A new exhibition series at Sculpture Square features work on display for 24 hours a day. Local shutterbug Nguan tells Gwen Pew more about the stories behind his series of shots.
When local photographer Nguan was approached by Sculpture Square’s new curator Alan Oei to spend a few afternoons shooting the area around the gallery’s premises, he took on the project without hesitation.
‘This picture was captured on Waterloo Street. I’ve seen this gentleman all over town and this is the second photograph I’ve taken of him. He is an albino so he appears to have some difficulty fully opening his eyes in the light. He usually wears this same expression, and I can never tell if he is grimacing or smiling at some private and amazing joke. I prefer to think that it is the latter.’
‘I’m inspired by some of Aristide Maillol’s sculptures and drawn to subjects in awkward or unlikely poses. In my opinion, this gentleman attains a kind of heroism by proudly remaining upright in a somewhat different way. I was captivated by his stillness in contrast to the rush of the crowd behind him. He stood this way for a really long time. I made about eight pictures of him, then I went into Toast Box for a teh-o peng; and when I came out, he was still holding that pose!’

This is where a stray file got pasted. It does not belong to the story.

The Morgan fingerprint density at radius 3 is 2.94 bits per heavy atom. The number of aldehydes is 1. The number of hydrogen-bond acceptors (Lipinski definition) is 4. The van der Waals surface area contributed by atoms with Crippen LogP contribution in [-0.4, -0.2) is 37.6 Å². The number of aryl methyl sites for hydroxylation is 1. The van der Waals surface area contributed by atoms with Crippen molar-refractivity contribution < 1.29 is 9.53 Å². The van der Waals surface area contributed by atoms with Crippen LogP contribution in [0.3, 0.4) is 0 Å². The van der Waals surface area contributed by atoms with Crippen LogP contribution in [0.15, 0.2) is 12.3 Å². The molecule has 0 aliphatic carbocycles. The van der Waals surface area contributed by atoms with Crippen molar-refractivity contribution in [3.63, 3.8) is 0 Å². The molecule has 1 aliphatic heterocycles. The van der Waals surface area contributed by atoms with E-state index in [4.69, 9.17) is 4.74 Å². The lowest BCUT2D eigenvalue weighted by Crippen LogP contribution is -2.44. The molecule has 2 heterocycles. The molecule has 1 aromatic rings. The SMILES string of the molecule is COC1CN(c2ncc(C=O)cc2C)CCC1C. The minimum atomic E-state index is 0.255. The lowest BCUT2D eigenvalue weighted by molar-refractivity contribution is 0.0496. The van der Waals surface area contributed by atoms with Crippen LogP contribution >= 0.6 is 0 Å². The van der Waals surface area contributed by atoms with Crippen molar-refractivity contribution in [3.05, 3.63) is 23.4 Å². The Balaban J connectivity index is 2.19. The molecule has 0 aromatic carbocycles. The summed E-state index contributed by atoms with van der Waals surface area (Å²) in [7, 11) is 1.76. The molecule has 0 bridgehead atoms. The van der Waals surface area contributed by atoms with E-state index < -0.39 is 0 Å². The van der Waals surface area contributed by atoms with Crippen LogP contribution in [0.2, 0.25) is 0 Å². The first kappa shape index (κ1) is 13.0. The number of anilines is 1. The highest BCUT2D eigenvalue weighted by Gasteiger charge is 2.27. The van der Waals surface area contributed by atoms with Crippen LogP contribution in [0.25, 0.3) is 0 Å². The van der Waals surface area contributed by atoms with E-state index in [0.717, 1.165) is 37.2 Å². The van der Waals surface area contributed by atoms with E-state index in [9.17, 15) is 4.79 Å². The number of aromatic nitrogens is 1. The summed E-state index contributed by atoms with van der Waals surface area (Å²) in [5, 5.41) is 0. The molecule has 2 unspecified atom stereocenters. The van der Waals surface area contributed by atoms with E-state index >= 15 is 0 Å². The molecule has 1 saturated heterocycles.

Kwan Im Temple
‘This image was taken at Kwan Im Temple. There have been countless pictures taken at this temple; it seems to be a rite of passage for Singaporean photographers to shoot here. I had avoided it in the past, simply because I didn’t think I had much to add to the conversation, but when Sculpture Square asked me to make pictures in their vicinity, I decided it was the right time to walk along a path that so many others have tread. I don’t think this image manages to say anything new or surprising, but I like the colours and the sense of visual balance, and I’m happy for it to serve as my contribution to a well-established canon.’
‘This picture was taken at one of the stalls along Albert Street. It’s my favourite image out of the four. In all my successful photographs, a transformation of the real world takes place, either through serendipity or design. Here, the languid figure of the bored shop lady acquires a somewhat sexual energy upon closer scrutiny. I did not request permission to make this or any of the other pictures in the show, but my intention is usually to portray my subjects in an iconic or legendary light… even though they may not be able to immediately appreciate my efforts!’